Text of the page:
Allotropes are also known as Allotropy or allotropism is the property of some chemical elements to exist in two or more different forms, in the same physical state, known as allotropes of the elements. Due to this some elements of the periodic table show different physical and chemical properties. Some examples of the elements of the periodic table showing allotropism are carbon and phosphorus.
Allotropes of Phosphorus
Phosphorus shows different forms of allotropes. Some of the most important phosphorus allotropes are:
Black phosphorus is formed by heating red phosphorus at 416 degrees celsius. Red Phosphorus is converted into black phosphorus only while heated in a sealed tube and at the right temperature. When the white form is heated under high pressure at 473 k then also black phosphorus is formed.
Physical properties of Black Phosphorus
Following are some of the physical properties of Black Phosphorus :
The specific gravity of black phosphorus is 2.69.
The exact mass of black phosphorus is 30.973762 g/mol.
The density of black phosphorus is 2.34 g/cm3
The solubility of black phosphorus in water (H2O) is 0.3 g/l.
The molecular weight of Black phosphorus is 30.97.
Black phosphorus exists in both crystalline and amorphous forms.
Chemical properties of Black Phosphorus
Following are some of the chemical properties of Black Phosphorus :
Structure of Black Phosphorus
The following bullet points summarize the brief structure of black phosphorus :
The structure of black phosphorus is zig-zag lines of P - P bonds.
The structure of Black phosphorus looks like a honeycomb, hence also called a honeycomb structure.
The bond angle of the black phosphorus is 99 degrees.
The Bond length of black phosphorus is 218 Pm.
White phosphorus is also known as Tetra Phosphorus and Yellow Phosphorus. White Phosphorus is not obtained naturally, but it is manufactured from phosphate rocks.
Physical properties of White Phosphorus
Following are some of the physical properties of White Phosphorus:
White phosphorus looks like a waxy solid because it is translucent.
White phosphorus has a garlic-like odor, which means it smells like garlic.
White phosphorus is known as polar compound because it is not soluble in water while it is soluble in carbon dioxide.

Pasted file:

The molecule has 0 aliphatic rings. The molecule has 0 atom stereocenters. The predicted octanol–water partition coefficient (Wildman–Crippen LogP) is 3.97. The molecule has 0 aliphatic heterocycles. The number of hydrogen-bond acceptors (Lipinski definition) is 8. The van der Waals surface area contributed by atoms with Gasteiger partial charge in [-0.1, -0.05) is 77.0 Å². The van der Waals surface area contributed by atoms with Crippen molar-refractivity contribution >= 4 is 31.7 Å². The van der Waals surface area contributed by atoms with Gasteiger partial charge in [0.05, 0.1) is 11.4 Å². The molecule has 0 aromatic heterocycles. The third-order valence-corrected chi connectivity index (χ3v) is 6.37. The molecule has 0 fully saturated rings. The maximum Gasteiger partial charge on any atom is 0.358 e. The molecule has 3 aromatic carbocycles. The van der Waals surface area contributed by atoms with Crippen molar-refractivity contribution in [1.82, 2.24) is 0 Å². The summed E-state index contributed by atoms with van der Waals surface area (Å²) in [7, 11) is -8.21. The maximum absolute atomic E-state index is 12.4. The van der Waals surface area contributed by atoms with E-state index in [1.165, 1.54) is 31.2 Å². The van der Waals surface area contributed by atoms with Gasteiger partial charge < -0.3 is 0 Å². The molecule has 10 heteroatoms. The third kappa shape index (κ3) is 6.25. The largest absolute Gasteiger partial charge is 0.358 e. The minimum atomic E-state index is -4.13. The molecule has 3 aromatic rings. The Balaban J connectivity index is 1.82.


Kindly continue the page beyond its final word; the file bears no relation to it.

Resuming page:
White phosphorus molecular weight is 30.97 g/mol.
White Phosphorus is highly toxic and corrosive in nature.
Chemical properties of White Phosphorus
Following are some of the chemical properties of White Phosphorus:
White phosphorus results in metal phosphide when reacted with a metal.
White phosphorus reacts with the oxygen present in the air and catches fire as a result. Due to this reason, white phosphorus is stored underwater.
When White phosphorus is heated at 573K in an inert atmosphere for several days it results in red phosphorus.
Structure of Black Phosphorus
The following bullet points summarize the brief structure of White phosphorus:
White Phosphorus contains four atoms of phosphorus all connected in a covalent bond.
The structure of white phosphorus looks like a ring.
The angle of the white phosphorus bond is 60 degrees.
Red phosphorus is another allotrope of phosphorus that is obtained by heating the white phosphorus at a high temperature of around 573 K in an inert atmosphere for several days.
Physical properties of Red Phosphorus
Following are some of the physical properties of Red Phosphorus:
As the name suggests Red Phosphorus is deep Red in color.
Red phosphorus is odorless.
Red Phosphorus is non-toxic.
The melting point of red phosphorus is 860 K.
The molecular weight of the red phosphorus is 30.97 g/ mol.
Red Phosphorus does not glow in the dark.
Chemical properties of Red Phosphorus
Following are some of the chemical properties of Red Phosphorus :
Structure of Red Phosphorus
The following bullet points summarize the brief structure of Red phosphorus:
The structure of Red Phosphorus is very similar to Black Phosphorus.
Red Phosphorus is polymeric in nature.
Each atom of the P4 molecule is connected by a covalent bond to three other phosphorus atoms in a tetrahedral structure.
Difference between Black Phosphorus, White Phosphorus and Red Phosphorus